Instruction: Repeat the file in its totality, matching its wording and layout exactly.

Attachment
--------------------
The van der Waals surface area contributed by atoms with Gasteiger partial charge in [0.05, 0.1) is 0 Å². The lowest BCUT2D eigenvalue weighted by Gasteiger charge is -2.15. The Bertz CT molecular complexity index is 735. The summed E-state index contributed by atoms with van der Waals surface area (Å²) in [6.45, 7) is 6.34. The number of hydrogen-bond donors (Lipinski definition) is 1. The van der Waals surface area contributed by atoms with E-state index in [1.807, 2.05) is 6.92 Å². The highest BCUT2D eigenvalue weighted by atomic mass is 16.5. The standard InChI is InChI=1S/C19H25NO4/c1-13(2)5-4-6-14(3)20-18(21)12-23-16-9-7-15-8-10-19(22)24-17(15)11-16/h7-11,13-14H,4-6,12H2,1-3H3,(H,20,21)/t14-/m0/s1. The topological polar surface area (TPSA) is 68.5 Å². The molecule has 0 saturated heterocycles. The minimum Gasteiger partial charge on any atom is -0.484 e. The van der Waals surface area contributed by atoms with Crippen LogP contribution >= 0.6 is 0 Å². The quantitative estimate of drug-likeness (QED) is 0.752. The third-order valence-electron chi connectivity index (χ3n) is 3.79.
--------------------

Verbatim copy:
The van der Waals surface area contributed by atoms with Gasteiger partial charge in [0.05, 0.1) is 0 Å². The lowest BCUT2D eigenvalue weighted by Gasteiger charge is -2.15. The Bertz CT molecular complexity index is 735. The summed E-state index contributed by atoms with van der Waals surface area (Å²) in [6.45, 7) is 6.34. The number of hydrogen-bond donors (Lipinski definition) is 1. The van der Waals surface area contributed by atoms with E-state index in [1.807, 2.05) is 6.92 Å². The highest BCUT2D eigenvalue weighted by atomic mass is 16.5. The standard InChI is InChI=1S/C19H25NO4/c1-13(2)5-4-6-14(3)20-18(21)12-23-16-9-7-15-8-10-19(22)24-17(15)11-16/h7-11,13-14H,4-6,12H2,1-3H3,(H,20,21)/t14-/m0/s1. The topological polar surface area (TPSA) is 68.5 Å². The molecule has 0 saturated heterocycles. The minimum Gasteiger partial charge on any atom is -0.484 e. The van der Waals surface area contributed by atoms with Crippen LogP contribution >= 0.6 is 0 Å². The quantitative estimate of drug-likeness (QED) is 0.752. The third-order valence-electron chi connectivity index (χ3n) is 3.79.